Source: Gaijin Pot
The two characters for good and evil (or bad), 良（よ）い and 悪（わる） respectfully, are really useful characters.
Give us the bad news first
The 悪 kanji, for example, can also be added as an adjective to the front of many words to mean an unpleasant version of that.
Take, for example, 悪口（わるぐち） which means “to talk badly of someone.” It can also be added as a suffix to make words like:
良い/いい, on the other hand, has the opposite effect and describes a particularly pleasant or nice example of that thing. Generally, いい is more common in spoken Japanese with the exception of 良いお年（とし）を which is another way to wish someone a Happy New Year.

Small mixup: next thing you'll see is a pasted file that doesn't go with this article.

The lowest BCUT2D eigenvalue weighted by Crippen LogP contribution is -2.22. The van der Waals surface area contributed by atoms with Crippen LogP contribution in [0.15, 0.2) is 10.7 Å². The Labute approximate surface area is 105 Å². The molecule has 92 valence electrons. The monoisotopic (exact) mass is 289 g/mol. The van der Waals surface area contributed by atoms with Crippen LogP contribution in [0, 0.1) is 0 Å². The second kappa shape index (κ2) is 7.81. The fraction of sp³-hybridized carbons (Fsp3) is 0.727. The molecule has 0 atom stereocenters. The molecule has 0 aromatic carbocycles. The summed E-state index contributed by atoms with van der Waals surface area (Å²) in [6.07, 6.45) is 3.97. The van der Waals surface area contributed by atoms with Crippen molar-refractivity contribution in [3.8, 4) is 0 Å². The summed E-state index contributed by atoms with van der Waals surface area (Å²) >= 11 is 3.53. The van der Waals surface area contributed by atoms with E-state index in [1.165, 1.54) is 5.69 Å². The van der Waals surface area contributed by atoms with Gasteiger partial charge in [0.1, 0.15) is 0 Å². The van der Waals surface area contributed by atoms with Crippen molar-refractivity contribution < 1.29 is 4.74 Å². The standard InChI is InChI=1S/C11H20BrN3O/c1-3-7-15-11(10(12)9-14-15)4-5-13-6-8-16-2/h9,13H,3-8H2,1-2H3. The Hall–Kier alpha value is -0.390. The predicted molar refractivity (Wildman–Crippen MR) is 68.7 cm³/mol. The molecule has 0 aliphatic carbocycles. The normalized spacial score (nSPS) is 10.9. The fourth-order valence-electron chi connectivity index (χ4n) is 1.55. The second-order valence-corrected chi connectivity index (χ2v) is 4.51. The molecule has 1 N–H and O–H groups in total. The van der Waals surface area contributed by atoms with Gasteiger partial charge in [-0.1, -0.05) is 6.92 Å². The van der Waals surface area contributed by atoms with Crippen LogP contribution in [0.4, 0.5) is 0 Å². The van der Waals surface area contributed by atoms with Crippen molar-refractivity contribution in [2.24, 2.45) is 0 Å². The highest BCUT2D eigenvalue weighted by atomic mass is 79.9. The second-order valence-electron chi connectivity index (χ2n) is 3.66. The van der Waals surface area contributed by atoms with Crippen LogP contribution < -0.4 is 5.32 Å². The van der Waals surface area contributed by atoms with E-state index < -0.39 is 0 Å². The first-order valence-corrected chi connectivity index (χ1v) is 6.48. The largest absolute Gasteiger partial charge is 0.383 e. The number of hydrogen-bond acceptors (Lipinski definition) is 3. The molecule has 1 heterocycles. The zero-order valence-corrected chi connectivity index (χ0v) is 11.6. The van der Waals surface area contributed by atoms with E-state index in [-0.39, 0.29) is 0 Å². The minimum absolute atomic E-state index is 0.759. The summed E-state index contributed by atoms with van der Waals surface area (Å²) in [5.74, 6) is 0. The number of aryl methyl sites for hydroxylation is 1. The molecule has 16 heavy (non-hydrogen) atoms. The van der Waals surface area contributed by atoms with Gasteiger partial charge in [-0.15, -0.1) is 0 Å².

The Japanese use いい a lot in their language.
So far, so simple, right? However, from here things get a little more interesting. Both 悪い and いい/ 良い have some fascinating grammatical usages that all learners should be familiar with.
Readers growing up in the 90s will recognize the use of (僕（ぼく）) が悪い as similar to that old stalwart of 90s-ness: the saying ‘”My bad’… presumably with a “dude” not far behind. While this may sound a little dated in English, it’s still a beloved expression among Japanese people.
This phrase is mostly used to admit a mistake, but it can also be used alongside certain disrespectful pronouns, as in sentences like お前（まえ）が悪いよ (You are wrong!) and だれが悪いのか (Who is at fault?).
～が悪い is also used in some other forms to create descriptions of things.